A-18-year-old unmarried poor Muslim girl reported to the outpatient department of Dr. DY Patil Dental College and Hospital, Pune, India with a chief complaint of swollen gums since she was 6 years old. (Figure 1) According to patient, swelling appeared at the time of eruption of permanent teeth. Swelling was not associated with pain. She reported to the department as she was having functional and masticatory difficulty. Patient’s medical, dental, personal, and family histories were noncontributory. There was no history of consanguious marriage. Extraneoral examination showed facial disfigurement with protruding lips.

Intraoral examination revealed enlargement of gingiva on both buccal and lingual/palatal sides with pinkish red in color, fibrous in consistency with absence of stippling. (Figure 2) Bleeding on probing was absent. Gingival enlargement enclosed the major surface of the teeth present except the incisal/occlusal surfaces. Clinical examination revealed upper right second molar, upper and lower left first and second molars, and lower right second premolar; first and second molars were absent. Mobility was seen in all the teeth present. There was increase in intermaxillary rest position. Based on the above findings, a provisional diagnosis of idiopathic generalized gingival fibromatosis was made. Intraoral periapical radiographs, panoramic radiograph, and lateral cephalogram radiograph were advised. Also a whole body general body examination and blood investigations were advised to eliminate any medical abnormalities.

Radiographic examination revealed generalised bone loss giving floating teeth appearance in the region of all posterior teeth. There was displacement of upper second and third molars tooth bud in the tuberosity region. Also lower left second molar tooth bud was displaced in midramus region. Horizontally impacted lower right second premolar was seen. (Figures 3 and 4) Multidisciplinary approach for treatment was considered. Patient was referred to the periodontics department for further treatment. Treatment decided was full-mouth gingivectomy, extraction of mobile teeth, and prosthetic rehabilitation with upper and lower partial denture. Patient was educated about the impacted tooth which was planned to be extracted on being symptomatic.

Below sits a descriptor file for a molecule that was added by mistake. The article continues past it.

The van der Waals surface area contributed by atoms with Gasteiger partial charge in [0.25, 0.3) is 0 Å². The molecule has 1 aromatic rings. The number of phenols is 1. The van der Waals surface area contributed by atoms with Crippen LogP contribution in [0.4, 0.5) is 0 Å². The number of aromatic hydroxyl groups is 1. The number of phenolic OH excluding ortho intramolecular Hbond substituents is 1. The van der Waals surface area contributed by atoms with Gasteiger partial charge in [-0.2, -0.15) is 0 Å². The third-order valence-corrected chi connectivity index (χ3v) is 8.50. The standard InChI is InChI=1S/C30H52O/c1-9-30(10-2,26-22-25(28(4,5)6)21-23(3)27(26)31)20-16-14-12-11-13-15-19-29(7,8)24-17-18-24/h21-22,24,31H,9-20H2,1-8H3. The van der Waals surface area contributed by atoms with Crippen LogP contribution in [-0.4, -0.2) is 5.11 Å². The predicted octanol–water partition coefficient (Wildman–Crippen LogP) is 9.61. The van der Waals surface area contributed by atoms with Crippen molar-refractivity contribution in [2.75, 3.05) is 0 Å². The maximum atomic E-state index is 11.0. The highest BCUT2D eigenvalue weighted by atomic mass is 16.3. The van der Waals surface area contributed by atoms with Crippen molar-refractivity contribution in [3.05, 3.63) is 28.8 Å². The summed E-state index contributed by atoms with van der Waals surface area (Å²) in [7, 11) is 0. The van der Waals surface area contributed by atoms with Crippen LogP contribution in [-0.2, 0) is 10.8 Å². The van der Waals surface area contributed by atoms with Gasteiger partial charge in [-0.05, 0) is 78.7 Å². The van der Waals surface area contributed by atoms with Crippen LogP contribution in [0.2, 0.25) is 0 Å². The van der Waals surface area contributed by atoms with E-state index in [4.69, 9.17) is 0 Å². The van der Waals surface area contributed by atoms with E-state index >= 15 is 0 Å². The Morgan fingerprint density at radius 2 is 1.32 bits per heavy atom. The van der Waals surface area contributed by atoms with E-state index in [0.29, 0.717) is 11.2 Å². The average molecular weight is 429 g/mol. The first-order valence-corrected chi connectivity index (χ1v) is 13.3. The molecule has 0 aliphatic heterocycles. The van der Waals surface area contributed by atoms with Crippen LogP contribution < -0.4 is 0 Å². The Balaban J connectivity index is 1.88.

2.1. Surgery

Considering the size and extent of gingival enlargement, a quadrant-wise gingivectomy was performed under local anaesthesia. An external bevel gingivectomy was done in all four quadrants. Mobile teeth were extracted at the time of surgery. Healing was uneventful. The total masses of excised gingival tissue were sent for histopathological examination (Figures 5 and 6).

2.2. Histopathological Report

Histopathological examination revealed abundance of collagen. Fibroblasts were increased in number, and various degrees of chronic inflammation were seen. The overlying epithelium exhibited some hyperplasia. Polarized microscope with picro sirus stain revealed more of mature collagen which stained red, while there was presence of immature collagen as well which stained green (Figures 7 and 8).

2.3. Prosthetic Stage

Following complete healing, a temporary partial denture was made. On completion of proposed treatment plan, patient’s functional and aesthetic requirement improved significantly (Figures 9 and 10). Patient was very happy with the partial denture and refused any further treatment.

3. Discussion